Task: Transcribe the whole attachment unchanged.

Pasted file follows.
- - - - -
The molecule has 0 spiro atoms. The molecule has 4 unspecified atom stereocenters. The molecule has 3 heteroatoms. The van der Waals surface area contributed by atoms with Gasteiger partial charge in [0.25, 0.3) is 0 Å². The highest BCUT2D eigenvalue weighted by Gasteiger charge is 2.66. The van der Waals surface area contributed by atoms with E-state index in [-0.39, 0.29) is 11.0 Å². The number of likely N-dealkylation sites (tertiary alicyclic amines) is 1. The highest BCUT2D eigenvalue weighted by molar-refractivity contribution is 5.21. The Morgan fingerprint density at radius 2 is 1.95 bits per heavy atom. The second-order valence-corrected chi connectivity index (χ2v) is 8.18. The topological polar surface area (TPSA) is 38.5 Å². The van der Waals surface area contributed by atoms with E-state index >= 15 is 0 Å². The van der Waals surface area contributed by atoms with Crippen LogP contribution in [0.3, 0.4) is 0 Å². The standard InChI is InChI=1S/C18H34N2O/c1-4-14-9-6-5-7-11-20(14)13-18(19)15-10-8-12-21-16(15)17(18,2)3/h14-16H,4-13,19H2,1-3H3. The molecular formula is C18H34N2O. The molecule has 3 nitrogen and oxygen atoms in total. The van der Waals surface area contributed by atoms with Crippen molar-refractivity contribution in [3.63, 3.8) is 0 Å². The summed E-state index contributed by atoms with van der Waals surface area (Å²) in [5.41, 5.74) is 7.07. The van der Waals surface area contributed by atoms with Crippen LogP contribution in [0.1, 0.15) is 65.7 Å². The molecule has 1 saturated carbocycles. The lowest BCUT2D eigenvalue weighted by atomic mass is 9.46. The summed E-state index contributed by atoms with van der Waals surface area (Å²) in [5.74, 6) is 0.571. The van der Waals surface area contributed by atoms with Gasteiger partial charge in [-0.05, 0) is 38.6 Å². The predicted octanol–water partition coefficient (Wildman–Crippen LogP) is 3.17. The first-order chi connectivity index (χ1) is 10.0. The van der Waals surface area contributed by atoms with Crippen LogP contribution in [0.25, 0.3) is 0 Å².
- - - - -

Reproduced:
The molecule has 0 spiro atoms. The molecule has 4 unspecified atom stereocenters. The molecule has 3 heteroatoms. The van der Waals surface area contributed by atoms with Gasteiger partial charge in [0.25, 0.3) is 0 Å². The highest BCUT2D eigenvalue weighted by Gasteiger charge is 2.66. The van der Waals surface area contributed by atoms with E-state index in [-0.39, 0.29) is 11.0 Å². The number of likely N-dealkylation sites (tertiary alicyclic amines) is 1. The highest BCUT2D eigenvalue weighted by molar-refractivity contribution is 5.21. The Morgan fingerprint density at radius 2 is 1.95 bits per heavy atom. The second-order valence-corrected chi connectivity index (χ2v) is 8.18. The topological polar surface area (TPSA) is 38.5 Å². The van der Waals surface area contributed by atoms with E-state index >= 15 is 0 Å². The van der Waals surface area contributed by atoms with Crippen LogP contribution in [0.3, 0.4) is 0 Å². The standard InChI is InChI=1S/C18H34N2O/c1-4-14-9-6-5-7-11-20(14)13-18(19)15-10-8-12-21-16(15)17(18,2)3/h14-16H,4-13,19H2,1-3H3. The molecular formula is C18H34N2O. The molecule has 3 nitrogen and oxygen atoms in total. The van der Waals surface area contributed by atoms with Crippen molar-refractivity contribution in [3.63, 3.8) is 0 Å². The summed E-state index contributed by atoms with van der Waals surface area (Å²) in [5.41, 5.74) is 7.07. The van der Waals surface area contributed by atoms with Crippen LogP contribution in [0.1, 0.15) is 65.7 Å². The molecule has 1 saturated carbocycles. The lowest BCUT2D eigenvalue weighted by atomic mass is 9.46. The summed E-state index contributed by atoms with van der Waals surface area (Å²) in [5.74, 6) is 0.571. The van der Waals surface area contributed by atoms with Gasteiger partial charge in [-0.05, 0) is 38.6 Å². The predicted octanol–water partition coefficient (Wildman–Crippen LogP) is 3.17. The first-order chi connectivity index (χ1) is 10.0. The van der Waals surface area contributed by atoms with Crippen LogP contribution in [0.25, 0.3) is 0 Å².